On Tuesday of this week I was in the house of commons listening to the Deputy Prime Minister, Nick Clegg, launching a new government strategy to improve social mobility.
He claimed it was their flagship social policy objective and the aim was to give everyone a fair chance. His foreword to the strategy document entitled ‘Opening Doors, Breaking Barriers: A Strategy for Social Mobility’ states: “…tackling the opportunity deficit – creating an open, socially mobile society – is our guiding purpose.”
Of course improving social mobility is a laudable ambition and one that I very much support. But I am afraid Mr Clegg’s rhetoric does not match his government’s actions.
The truth is, rather than making social mobility easier, the Tory-Lib Dem government is actually erecting barriers to social mobility. For example, the decision to abolish Education Maintenance Allowances will make it much harder for young people from families living on low incomes to undertake post-16 education. In the last academic year alone well 650,000 young people were in receipt of EMA.
Of course it is post 16 education that acts as a gateway to higher education. But even if students are able to acquire the necessary qualifications to get a university place, many are now saying the cost of securing a degree is prohibitive. This is because Nick Clegg and other Liberal Democrat MPs broke their pre-election pledge and voted with the Conservatives to force through the tripling of tuition fees.
Furthermore, contrary to the government’s claims that tuition fees in most universities will only exceed £6,000 in exceptional circumstances, the truth is two-thirds of them want to charge the full £9,000. And the fees for the university in my home city of Derby, which isn’t one of the most fashionable ones, will range from £6995 to £7995.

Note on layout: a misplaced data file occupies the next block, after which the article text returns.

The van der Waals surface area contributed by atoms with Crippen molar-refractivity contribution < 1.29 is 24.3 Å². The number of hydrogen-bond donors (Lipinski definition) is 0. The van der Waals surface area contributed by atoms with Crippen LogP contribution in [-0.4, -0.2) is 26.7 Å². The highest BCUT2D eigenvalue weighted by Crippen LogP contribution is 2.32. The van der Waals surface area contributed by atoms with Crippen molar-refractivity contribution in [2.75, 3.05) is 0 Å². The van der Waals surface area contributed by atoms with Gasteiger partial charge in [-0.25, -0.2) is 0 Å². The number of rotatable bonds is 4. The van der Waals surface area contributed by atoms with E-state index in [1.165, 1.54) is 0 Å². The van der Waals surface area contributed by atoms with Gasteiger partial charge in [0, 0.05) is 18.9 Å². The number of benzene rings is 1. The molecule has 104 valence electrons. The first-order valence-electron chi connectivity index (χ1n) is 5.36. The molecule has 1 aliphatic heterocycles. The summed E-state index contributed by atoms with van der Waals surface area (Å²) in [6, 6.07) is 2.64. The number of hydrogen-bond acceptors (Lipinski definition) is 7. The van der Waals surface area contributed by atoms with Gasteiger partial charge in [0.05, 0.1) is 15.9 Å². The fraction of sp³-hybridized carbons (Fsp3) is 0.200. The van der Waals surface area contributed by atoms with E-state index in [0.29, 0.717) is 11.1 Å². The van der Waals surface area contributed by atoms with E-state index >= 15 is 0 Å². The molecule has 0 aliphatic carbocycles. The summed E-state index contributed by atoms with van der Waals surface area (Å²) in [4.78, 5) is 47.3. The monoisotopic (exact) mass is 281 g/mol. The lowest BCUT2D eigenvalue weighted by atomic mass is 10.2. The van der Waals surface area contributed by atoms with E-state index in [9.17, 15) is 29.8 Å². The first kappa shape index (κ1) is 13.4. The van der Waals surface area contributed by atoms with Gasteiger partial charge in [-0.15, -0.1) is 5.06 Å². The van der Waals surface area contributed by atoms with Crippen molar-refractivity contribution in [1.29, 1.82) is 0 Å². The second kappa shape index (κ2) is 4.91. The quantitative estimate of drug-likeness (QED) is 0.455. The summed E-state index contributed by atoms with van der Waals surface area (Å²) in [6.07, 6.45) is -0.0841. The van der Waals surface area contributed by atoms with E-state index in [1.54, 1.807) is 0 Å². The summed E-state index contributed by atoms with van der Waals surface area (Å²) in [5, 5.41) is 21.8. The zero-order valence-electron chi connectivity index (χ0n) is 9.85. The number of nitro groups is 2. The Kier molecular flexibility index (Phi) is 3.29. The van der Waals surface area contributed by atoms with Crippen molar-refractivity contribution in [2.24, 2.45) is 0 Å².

It is therefore clear that the government’s policy on tuition fees is in complete disarray and contradicts Nick Clegg’s claim that: “Fairness is a fundamental value of the coalition government.”
But it isn’t just further and higher education opportunities that are being eliminated by this government. In the last ten months the decisions they have taken has seen youth unemployment soaring to a record high and yet they have abolished Labour’s Future Jobs Fund. Moreover, the government’s decision to cut tax credits that supplement the incomes of people earning modest salaries is yet another barrier to social mobility. Tax credits help people to stay in employment, which in turn enables access to promotion opportunities thereby reducing and ultimately eliminating the need for tax credits to augment earnings.
The government is even undermining the support given to the very youngest children to enhance their future prospects by closing Sure Start children’s centres across the country. These centres support parents as well as the children and contribute greatly to the goal of social mobility.
The government has also dropped Clause One of the Equality Act, which would have legislated to ensure all public authorities play their part in narrowing the gap between rich and poor. In the end it is actions that speak louder than words, and the measures to which I have referred were put in place by the previous Labour administration to assist social mobility. Of course there was a need to go further, but the systematic destruction of those measures by this Tory-Lib Dem government reveal how hollow Nick Clegg’s words really are.
He might sound plausible when he talks about his commitment to social mobility, but as Harriet Harman said in the House of Commons on Tuesday, “He may be a man on a mission, but with him at the helm, it’s mission impossible.”